Divorce is a challenging time for both spouses. So many factors involving the outcome can have lasting effects. Alimony is no exception. Alimony refers to a specified amount of money paid to one spouse by the other spouse during and after divorce. The purpose is to help the lower-earning spouse maintain a reasonable standard of living. One of the most popular questions asked is, “can remarriage discontinue alimony?” A change in the Massachusetts alimony law in 2012 clarified that provision and several others. Consider these four frequently asked questions about alimony and remarriage in Massachusetts.
How Much is Alimony?
The new alimony law created several different forms of alimony, including general term, reimbursement, transitional, and rehabilitative. The most common form of alimony is general term, and only this type will be discussed in this article. The main consideration in calculating general term alimony in Massachusetts is each spouse’s income or income ability and need. However, many other factors are at play when a court determines how much alimony a spouse is required to pay. While the actual amount is usually a percentage of the paying spouse’s income, the following factors are also considered:
- How long the two were married.
- The standard of living while married and the ability of both spouses to maintain that standard of living post-divorce.
- The income, skills and employment opportunities of both spouses.
- The current liabilities and needs of each spouse.
- The age and health of each spouse.
The Court determines the amount of general term alimony using the higher wage earner’s ability to pay and the lower wage earner’s need. Alternatively, the Court may calculate alimony by applying a percentage to the difference between the two parties’ incomes. The percentage ranges between 30% and 35%. Income is a defined term, and may not include all forms received by the parties.
What if the receiving spouse gets remarried?
Traditionally, Massachusetts permitted the payor spouse to terminate alimony when the recipient spouse remarried. The new alimony law included this provision, and also allows the payor spouse to terminate alimony upon the recipient spouse’s remarriage. . While there is very little case law on this topic, most infer that alimony may be automatically terminated upon remarriage. If your spouse is planning to remarry, it is best to have a lawyer review your Separation Agreement or Divorce Judgment to determine if automatic termination is appropriate. Notably, if the new marriage ends, the old alimony order is not reinstated.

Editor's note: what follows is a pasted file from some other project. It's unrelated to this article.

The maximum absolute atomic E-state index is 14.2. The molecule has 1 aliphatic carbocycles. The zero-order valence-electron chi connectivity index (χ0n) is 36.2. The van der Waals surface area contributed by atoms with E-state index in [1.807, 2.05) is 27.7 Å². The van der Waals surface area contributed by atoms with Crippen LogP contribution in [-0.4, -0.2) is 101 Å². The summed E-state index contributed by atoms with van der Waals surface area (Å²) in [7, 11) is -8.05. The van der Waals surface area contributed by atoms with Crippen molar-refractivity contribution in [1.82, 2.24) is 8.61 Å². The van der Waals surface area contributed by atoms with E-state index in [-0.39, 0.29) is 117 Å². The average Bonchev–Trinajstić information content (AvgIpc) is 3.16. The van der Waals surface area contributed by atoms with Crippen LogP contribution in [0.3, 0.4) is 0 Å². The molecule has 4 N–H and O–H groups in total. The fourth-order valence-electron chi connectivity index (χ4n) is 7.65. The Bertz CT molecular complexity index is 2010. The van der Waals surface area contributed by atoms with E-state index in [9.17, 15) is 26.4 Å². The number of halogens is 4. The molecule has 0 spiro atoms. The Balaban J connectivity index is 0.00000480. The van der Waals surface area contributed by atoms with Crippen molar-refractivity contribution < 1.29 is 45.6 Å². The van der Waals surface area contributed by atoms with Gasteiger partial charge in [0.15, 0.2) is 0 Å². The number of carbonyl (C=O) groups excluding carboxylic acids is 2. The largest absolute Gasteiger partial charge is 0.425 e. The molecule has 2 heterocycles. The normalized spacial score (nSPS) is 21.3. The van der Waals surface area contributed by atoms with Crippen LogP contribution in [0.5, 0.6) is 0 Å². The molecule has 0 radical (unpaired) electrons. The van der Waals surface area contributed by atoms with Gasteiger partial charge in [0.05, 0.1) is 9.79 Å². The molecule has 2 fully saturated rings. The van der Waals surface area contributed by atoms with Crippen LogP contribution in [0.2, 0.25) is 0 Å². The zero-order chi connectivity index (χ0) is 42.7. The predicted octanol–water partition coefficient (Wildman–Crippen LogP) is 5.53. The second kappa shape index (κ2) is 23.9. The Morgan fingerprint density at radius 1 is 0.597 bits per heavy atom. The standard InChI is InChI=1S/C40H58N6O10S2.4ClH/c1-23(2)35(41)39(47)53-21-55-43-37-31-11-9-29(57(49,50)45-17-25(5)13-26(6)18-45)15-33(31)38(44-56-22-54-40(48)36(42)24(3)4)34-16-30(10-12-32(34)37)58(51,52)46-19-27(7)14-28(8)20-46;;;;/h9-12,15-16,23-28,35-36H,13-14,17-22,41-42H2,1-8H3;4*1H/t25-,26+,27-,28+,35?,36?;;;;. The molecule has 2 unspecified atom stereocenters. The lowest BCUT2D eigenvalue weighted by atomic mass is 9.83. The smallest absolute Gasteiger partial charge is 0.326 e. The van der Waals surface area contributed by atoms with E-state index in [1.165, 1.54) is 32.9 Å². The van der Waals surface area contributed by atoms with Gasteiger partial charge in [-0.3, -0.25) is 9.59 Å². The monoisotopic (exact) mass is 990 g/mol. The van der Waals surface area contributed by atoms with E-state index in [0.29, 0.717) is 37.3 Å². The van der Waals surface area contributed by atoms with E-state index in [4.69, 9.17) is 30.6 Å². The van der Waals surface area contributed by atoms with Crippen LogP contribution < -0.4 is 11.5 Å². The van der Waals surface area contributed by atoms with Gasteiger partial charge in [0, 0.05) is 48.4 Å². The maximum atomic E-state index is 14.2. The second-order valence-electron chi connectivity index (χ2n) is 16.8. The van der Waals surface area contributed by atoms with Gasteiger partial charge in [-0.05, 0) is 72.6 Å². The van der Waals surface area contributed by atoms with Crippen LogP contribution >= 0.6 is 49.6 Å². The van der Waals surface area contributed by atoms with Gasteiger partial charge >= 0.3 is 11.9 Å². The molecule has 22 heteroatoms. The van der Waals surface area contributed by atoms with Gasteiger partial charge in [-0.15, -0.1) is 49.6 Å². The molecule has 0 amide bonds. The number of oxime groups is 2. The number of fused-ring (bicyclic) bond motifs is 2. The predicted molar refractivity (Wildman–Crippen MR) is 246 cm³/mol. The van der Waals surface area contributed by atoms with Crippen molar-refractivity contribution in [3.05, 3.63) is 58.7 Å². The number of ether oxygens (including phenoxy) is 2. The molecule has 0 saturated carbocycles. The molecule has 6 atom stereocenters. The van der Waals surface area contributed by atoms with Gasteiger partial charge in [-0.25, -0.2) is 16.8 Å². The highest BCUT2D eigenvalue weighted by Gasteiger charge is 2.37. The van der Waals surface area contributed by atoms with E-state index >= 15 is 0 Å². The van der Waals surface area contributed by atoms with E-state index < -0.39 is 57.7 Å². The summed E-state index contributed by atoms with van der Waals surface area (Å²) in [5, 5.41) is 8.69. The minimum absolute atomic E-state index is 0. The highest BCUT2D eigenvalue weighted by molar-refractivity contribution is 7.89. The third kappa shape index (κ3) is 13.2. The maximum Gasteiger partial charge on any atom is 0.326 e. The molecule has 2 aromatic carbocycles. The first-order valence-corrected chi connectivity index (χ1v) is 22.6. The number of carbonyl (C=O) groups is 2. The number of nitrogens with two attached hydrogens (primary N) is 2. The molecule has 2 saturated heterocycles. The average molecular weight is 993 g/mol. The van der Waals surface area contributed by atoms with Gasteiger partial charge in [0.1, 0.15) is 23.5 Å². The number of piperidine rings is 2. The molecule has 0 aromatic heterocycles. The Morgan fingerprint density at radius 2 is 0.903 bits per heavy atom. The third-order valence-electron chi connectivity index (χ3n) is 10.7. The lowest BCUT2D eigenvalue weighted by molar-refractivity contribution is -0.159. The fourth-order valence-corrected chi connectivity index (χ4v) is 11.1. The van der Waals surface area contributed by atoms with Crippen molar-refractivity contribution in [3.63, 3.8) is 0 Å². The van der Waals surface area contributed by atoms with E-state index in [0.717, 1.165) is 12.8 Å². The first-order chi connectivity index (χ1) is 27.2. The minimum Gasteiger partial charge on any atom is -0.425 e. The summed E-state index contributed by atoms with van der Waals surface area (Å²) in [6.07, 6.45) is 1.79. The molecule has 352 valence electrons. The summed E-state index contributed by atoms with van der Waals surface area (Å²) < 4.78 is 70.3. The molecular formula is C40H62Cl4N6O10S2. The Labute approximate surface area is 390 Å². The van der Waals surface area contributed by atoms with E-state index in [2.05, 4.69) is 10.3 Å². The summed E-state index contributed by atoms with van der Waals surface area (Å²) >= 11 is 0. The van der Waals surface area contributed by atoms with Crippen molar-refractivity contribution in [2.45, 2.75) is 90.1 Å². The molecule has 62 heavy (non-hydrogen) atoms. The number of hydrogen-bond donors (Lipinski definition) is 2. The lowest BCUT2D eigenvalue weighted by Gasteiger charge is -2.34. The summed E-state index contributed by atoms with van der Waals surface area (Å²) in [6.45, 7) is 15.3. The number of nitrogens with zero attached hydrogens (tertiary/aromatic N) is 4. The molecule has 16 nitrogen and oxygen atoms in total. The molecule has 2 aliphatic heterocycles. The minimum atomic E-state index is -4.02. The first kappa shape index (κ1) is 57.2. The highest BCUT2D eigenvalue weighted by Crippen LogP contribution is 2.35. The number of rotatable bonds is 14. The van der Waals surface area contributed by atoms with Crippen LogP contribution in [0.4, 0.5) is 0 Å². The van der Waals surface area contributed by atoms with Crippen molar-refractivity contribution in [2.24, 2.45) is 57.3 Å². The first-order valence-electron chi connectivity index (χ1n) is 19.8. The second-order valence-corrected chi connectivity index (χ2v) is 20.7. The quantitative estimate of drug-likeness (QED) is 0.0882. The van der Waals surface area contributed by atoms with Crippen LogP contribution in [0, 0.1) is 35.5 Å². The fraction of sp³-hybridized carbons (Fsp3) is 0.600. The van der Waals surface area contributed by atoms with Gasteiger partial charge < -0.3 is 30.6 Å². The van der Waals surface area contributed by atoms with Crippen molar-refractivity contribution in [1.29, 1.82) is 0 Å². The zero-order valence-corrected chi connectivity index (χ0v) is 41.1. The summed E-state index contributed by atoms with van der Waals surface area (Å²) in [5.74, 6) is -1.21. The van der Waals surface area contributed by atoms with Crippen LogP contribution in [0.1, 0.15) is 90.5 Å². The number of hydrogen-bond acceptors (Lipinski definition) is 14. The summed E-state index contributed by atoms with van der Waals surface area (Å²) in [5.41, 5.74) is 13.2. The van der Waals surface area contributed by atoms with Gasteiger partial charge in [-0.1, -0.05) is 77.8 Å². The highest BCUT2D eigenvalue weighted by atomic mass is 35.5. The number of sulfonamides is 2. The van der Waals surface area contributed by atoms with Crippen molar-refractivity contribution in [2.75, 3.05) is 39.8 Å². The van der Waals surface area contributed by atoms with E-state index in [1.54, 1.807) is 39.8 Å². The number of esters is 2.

What if the receiving spouse is living with a partner?
The new law does allow for alimony to be suspended, reduced, and even terminated if the Court finds that the receiving spouse is maintaining a common household with a partner. The Court looks to several factors to make this determination, including without limitation whether they are sharing a household, are economically interdependent, and their reputation in the community as a couple. The paying spouse must prove their ex-spouse has been maintaining a common household for at least three consecutive months. Alimony can be reinstated when the living arrangements change.
What other factors may change alimony in Massachusetts?
In addition to remarriage or cohabitation, a paying spouse may terminate his or her alimony obligation based on the duration of their marriage or reaching the normal age of retirement. Under the new alimony law, the duration of alimony is determined by the number of years of your marriage. If you have exceeded the stated alimony duration, or are about to, you may ask the Court to terminate alimony. Additionally, if you are or have reached the Social Security Administration retirement age, then you may be eligible to terminate alimony.
How do I get my alimony changed in Massachusetts?
You must file a “complaint for modification of alimony” with the court to discontinue or change the amount of alimony being collected or paid. The requesting spouse must prove reason for the change, either in the recipient’s need or the paying spouse’s ability to pay. For example, if the paying spouse became unemployed, a modification may be warranted.
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